All posts tagged: Korean culture

The most useful phrase to know in Korean (and any language)

Literal ‘did that just happen?!’ moment last week. A friend of mine reached out to me last week, saying a coworker of hers needed help placing an order for 떡 for her child’s 백일 from a Korean bakery in Santa Clara. I’m not sure what this person’s situation was–whether she was Korean(-American) or married to Korean(-American)–but I was more than a little baffled when my friend reached out to me. Turns out this particular bakery (for fellow South Bay residents it’s 이화당 떡집 – Ehwa Dang Rice Bakery down in Korea Town Santa Clara, if you’re curious) isn’t English-friendly. It seems that they don’t have any English-speaking employees at all, in fact, which I found astounding–but I guess that just shows you what an arrogant American I am. Heh. Anyway, said coworker’s dilemma was three-fold: her Korean wasn’t good enough to place a phone order with them, the owner’s Korean was too fast for her to understand, and her Korean relatives couldn’t help because they didn’t understand her English. So, I guess that’s where I came in. She emailed me a bunch of …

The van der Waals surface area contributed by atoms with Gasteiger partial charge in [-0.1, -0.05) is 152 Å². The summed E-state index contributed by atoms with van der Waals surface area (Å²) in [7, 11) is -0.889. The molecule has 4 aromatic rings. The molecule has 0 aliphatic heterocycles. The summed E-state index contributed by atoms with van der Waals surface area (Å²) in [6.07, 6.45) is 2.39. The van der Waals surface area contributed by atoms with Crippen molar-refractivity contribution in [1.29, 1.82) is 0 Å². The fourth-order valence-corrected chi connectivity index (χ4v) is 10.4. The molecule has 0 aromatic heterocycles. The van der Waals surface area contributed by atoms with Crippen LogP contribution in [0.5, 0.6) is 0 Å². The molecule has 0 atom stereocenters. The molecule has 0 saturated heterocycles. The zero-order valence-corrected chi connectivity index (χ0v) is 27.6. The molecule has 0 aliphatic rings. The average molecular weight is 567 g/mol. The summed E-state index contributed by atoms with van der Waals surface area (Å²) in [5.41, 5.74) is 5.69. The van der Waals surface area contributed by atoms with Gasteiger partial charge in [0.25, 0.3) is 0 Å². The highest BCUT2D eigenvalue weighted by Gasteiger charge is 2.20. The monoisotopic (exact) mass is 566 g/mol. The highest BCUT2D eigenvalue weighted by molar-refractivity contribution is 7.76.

태몽

Another tidbit I learned from my language partner. We were talking about names and such and she said that her own name was rather unusual by Korean standards.  When my language partner was born, her father legally named her this somewhat odd name without consulting her mother, which upset her mother so much that she called my language partner an entirely different (more common) name  for most of her early childhood.  The reason her father named her thus was because of 태몽. 태몽[胎夢] breaks down to 胎 (아이를 배다 태) and 夢(꿈 몽).  The definition is easy to figure out from the Hanja – 태몽 is a dream about a child that is about to be born.  This dream is sometimes dreamt by the mother herself but can be dreamt by close family members as well – the father, grandparents, aunt, uncle, etc.  Traditionally, the content of the dream is supposed to tell you something about the gender, nature, and/or future successes of the child.  Sometimes, as in the case of my language partner, parents name …